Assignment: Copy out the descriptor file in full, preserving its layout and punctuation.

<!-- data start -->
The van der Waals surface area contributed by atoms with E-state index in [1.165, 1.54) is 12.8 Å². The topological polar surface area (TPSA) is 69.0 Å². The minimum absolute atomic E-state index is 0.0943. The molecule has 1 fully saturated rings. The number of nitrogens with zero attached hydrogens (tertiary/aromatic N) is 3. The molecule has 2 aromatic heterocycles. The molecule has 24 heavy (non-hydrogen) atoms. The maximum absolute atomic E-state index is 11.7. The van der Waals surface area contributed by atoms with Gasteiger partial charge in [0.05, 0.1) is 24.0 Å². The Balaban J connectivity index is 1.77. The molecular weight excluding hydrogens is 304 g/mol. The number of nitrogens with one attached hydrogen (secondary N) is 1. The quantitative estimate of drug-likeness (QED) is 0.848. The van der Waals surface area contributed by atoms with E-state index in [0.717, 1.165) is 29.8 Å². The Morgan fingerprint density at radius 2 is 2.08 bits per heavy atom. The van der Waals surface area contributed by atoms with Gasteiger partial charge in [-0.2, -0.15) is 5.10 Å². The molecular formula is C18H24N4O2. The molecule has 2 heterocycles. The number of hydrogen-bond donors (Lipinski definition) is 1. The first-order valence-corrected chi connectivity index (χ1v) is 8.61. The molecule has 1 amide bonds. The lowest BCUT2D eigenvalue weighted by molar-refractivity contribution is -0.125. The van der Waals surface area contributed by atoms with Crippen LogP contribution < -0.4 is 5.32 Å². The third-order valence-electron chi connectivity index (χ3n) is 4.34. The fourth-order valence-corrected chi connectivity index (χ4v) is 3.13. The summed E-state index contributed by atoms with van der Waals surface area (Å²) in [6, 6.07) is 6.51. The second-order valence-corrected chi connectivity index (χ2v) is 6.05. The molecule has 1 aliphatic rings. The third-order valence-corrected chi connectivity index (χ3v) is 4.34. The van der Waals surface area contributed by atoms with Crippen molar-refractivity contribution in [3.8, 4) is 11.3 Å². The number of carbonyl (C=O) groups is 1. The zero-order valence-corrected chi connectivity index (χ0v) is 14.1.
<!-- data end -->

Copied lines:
The van der Waals surface area contributed by atoms with E-state index in [1.165, 1.54) is 12.8 Å². The topological polar surface area (TPSA) is 69.0 Å². The minimum absolute atomic E-state index is 0.0943. The molecule has 1 fully saturated rings. The number of nitrogens with zero attached hydrogens (tertiary/aromatic N) is 3. The molecule has 2 aromatic heterocycles. The molecule has 24 heavy (non-hydrogen) atoms. The maximum absolute atomic E-state index is 11.7. The van der Waals surface area contributed by atoms with Gasteiger partial charge in [0.05, 0.1) is 24.0 Å². The Balaban J connectivity index is 1.77. The molecular weight excluding hydrogens is 304 g/mol. The number of nitrogens with one attached hydrogen (secondary N) is 1. The quantitative estimate of drug-likeness (QED) is 0.848. The van der Waals surface area contributed by atoms with E-state index in [0.717, 1.165) is 29.8 Å². The Morgan fingerprint density at radius 2 is 2.08 bits per heavy atom. The van der Waals surface area contributed by atoms with Gasteiger partial charge in [-0.2, -0.15) is 5.10 Å². The molecular formula is C18H24N4O2. The molecule has 2 heterocycles. The number of hydrogen-bond donors (Lipinski definition) is 1. The first-order valence-corrected chi connectivity index (χ1v) is 8.61. The molecule has 1 amide bonds. The lowest BCUT2D eigenvalue weighted by molar-refractivity contribution is -0.125. The van der Waals surface area contributed by atoms with Crippen LogP contribution < -0.4 is 5.32 Å². The third-order valence-electron chi connectivity index (χ3n) is 4.34. The fourth-order valence-corrected chi connectivity index (χ4v) is 3.13. The summed E-state index contributed by atoms with van der Waals surface area (Å²) in [6, 6.07) is 6.51. The second-order valence-corrected chi connectivity index (χ2v) is 6.05. The molecule has 1 aliphatic rings. The third-order valence-corrected chi connectivity index (χ3v) is 4.34. The van der Waals surface area contributed by atoms with Crippen molar-refractivity contribution in [3.8, 4) is 11.3 Å². The number of carbonyl (C=O) groups is 1. The zero-order valence-corrected chi connectivity index (χ0v) is 14.1.